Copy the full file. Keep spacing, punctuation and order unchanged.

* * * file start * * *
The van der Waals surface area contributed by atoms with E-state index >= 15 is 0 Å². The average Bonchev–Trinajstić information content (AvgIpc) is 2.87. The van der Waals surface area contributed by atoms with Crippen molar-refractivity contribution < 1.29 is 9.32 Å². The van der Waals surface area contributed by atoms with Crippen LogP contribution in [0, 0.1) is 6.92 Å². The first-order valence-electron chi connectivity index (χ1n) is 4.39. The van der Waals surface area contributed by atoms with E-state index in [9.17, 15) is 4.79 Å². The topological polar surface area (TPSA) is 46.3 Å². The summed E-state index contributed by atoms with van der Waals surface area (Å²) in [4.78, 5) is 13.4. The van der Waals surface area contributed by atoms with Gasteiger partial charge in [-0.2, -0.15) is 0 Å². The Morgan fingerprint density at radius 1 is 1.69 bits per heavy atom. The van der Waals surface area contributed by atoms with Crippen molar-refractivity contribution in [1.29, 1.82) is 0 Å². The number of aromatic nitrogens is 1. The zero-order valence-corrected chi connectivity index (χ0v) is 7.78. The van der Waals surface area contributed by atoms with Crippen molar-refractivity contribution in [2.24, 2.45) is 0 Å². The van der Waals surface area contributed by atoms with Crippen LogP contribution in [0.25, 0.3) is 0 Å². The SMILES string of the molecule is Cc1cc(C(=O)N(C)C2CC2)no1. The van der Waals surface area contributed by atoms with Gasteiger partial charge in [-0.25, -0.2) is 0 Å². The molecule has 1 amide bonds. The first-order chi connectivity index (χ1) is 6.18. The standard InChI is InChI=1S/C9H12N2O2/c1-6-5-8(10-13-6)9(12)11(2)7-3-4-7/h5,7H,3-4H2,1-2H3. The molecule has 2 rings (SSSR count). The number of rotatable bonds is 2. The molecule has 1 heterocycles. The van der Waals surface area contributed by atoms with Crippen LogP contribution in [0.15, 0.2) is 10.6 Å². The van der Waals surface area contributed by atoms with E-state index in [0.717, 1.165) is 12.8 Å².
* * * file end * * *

The van der Waals surface area contributed by atoms with E-state index >= 15 is 0 Å². The average Bonchev–Trinajstić information content (AvgIpc) is 2.87. The van der Waals surface area contributed by atoms with Crippen molar-refractivity contribution < 1.29 is 9.32 Å². The van der Waals surface area contributed by atoms with Crippen LogP contribution in [0, 0.1) is 6.92 Å². The first-order valence-electron chi connectivity index (χ1n) is 4.39. The van der Waals surface area contributed by atoms with E-state index in [9.17, 15) is 4.79 Å². The topological polar surface area (TPSA) is 46.3 Å². The summed E-state index contributed by atoms with van der Waals surface area (Å²) in [4.78, 5) is 13.4. The van der Waals surface area contributed by atoms with Gasteiger partial charge in [-0.2, -0.15) is 0 Å². The Morgan fingerprint density at radius 1 is 1.69 bits per heavy atom. The van der Waals surface area contributed by atoms with Crippen molar-refractivity contribution in [1.29, 1.82) is 0 Å². The number of aromatic nitrogens is 1. The zero-order valence-corrected chi connectivity index (χ0v) is 7.78. The van der Waals surface area contributed by atoms with Crippen molar-refractivity contribution in [2.24, 2.45) is 0 Å². The van der Waals surface area contributed by atoms with Crippen LogP contribution in [0.25, 0.3) is 0 Å². The SMILES string of the molecule is Cc1cc(C(=O)N(C)C2CC2)no1. The van der Waals surface area contributed by atoms with Gasteiger partial charge in [-0.25, -0.2) is 0 Å². The molecule has 1 amide bonds. The first-order chi connectivity index (χ1) is 6.18. The standard InChI is InChI=1S/C9H12N2O2/c1-6-5-8(10-13-6)9(12)11(2)7-3-4-7/h5,7H,3-4H2,1-2H3. The molecule has 2 rings (SSSR count). The number of rotatable bonds is 2. The molecule has 1 heterocycles. The van der Waals surface area contributed by atoms with Crippen LogP contribution in [0.15, 0.2) is 10.6 Å². The van der Waals surface area contributed by atoms with E-state index in [0.717, 1.165) is 12.8 Å².